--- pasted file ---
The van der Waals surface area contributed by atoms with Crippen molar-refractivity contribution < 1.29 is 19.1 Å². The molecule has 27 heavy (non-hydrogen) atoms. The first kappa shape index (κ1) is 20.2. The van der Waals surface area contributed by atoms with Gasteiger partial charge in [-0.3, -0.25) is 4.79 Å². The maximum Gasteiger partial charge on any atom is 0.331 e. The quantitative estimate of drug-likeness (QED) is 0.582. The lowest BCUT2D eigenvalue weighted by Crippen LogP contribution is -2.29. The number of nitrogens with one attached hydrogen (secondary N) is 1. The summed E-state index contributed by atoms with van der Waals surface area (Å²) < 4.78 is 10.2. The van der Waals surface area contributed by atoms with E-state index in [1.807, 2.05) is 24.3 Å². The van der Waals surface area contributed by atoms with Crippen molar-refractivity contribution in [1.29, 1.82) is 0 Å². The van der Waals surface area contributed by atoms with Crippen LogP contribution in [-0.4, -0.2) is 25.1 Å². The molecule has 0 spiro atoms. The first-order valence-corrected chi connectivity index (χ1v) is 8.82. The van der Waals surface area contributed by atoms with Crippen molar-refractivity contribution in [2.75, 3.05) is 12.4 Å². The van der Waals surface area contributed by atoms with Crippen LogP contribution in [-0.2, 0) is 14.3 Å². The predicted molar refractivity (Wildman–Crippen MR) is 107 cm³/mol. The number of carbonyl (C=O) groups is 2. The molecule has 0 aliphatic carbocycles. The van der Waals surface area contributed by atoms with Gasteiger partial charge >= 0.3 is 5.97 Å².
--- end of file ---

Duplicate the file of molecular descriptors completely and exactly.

The van der Waals surface area contributed by atoms with Crippen molar-refractivity contribution < 1.29 is 19.1 Å². The molecule has 27 heavy (non-hydrogen) atoms. The first kappa shape index (κ1) is 20.2. The van der Waals surface area contributed by atoms with Gasteiger partial charge in [-0.3, -0.25) is 4.79 Å². The maximum Gasteiger partial charge on any atom is 0.331 e. The quantitative estimate of drug-likeness (QED) is 0.582. The lowest BCUT2D eigenvalue weighted by Crippen LogP contribution is -2.29. The number of nitrogens with one attached hydrogen (secondary N) is 1. The summed E-state index contributed by atoms with van der Waals surface area (Å²) < 4.78 is 10.2. The van der Waals surface area contributed by atoms with E-state index in [1.807, 2.05) is 24.3 Å². The van der Waals surface area contributed by atoms with Crippen molar-refractivity contribution in [1.29, 1.82) is 0 Å². The van der Waals surface area contributed by atoms with Crippen LogP contribution in [-0.4, -0.2) is 25.1 Å². The molecule has 0 spiro atoms. The first-order valence-corrected chi connectivity index (χ1v) is 8.82. The van der Waals surface area contributed by atoms with Crippen molar-refractivity contribution in [2.75, 3.05) is 12.4 Å². The van der Waals surface area contributed by atoms with Crippen LogP contribution in [-0.2, 0) is 14.3 Å². The predicted molar refractivity (Wildman–Crippen MR) is 107 cm³/mol. The number of carbonyl (C=O) groups is 2. The molecule has 0 aliphatic carbocycles. The van der Waals surface area contributed by atoms with Gasteiger partial charge >= 0.3 is 5.97 Å².